Reverse engineering the heart: U of T Engineering team creates bioartificial left ventricle

U of T Engineering researchers have grown a small-scale model of a human left heart ventricle in the lab. The bioartificial tissue construct is made with living heart cells and beats strongly enough to pump fluid inside a bioreactor. 

In the human heart, the left ventricle is the one that pumps freshly oxygenated blood into the aorta, and from there into the rest of the body. The new lab-grown model could offer researchers a new way to study a wide range of heart diseases and conditions, as well as to test out potential therapies.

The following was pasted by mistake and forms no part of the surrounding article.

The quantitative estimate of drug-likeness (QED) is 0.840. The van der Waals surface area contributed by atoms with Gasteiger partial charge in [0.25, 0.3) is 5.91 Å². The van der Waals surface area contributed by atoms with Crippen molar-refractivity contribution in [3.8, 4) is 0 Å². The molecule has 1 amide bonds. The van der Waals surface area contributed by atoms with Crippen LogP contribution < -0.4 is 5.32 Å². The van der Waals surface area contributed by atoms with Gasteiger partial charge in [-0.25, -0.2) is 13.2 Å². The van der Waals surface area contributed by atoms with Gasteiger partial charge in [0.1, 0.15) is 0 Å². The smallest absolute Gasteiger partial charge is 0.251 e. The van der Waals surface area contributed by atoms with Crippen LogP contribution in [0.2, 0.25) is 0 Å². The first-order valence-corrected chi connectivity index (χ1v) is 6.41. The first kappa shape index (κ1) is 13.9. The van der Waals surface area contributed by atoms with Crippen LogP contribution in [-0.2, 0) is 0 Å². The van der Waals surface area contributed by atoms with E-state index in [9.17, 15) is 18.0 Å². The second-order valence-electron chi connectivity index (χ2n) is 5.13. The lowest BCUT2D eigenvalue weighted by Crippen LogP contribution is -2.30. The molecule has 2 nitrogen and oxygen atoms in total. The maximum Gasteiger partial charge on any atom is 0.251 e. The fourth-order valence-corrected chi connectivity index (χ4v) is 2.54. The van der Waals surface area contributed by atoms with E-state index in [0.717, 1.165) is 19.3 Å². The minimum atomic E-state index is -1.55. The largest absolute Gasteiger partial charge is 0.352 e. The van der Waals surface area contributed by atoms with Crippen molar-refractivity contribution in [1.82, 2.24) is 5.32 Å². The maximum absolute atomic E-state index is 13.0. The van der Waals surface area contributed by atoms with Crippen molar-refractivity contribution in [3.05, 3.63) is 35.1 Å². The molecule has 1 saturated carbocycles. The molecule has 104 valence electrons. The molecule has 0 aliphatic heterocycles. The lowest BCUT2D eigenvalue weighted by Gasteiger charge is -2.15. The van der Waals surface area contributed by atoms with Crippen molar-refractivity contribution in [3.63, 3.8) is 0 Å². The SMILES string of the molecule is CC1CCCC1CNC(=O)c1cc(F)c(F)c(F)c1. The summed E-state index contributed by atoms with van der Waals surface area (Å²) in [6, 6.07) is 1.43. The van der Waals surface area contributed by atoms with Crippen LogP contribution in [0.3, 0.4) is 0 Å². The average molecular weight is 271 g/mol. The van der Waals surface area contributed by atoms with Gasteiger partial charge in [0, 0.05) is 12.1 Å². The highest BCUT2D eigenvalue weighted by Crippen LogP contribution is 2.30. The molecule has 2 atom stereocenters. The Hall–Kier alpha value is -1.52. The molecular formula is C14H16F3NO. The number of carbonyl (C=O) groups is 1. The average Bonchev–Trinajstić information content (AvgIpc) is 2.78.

“With our model, we can measure ejection volume — how much fluid gets pushed out each time the ventricle contracts — as well as the pressure of that fluid,” says Sargol Okhovatian (BME PhD candidate). “Both of these were nearly impossible to get with previous models.” 

Okhovatian and Mohammad Hossein Mohammadi (ChemE MASc 2T1) are co-lead authors on a new paper in Advanced Biology that describes the model they designed. Their multidisciplinary team was led by Professor Milica Radisic (BME, ChemE), senior author of the paper.

Read full U of T Engineering News story.


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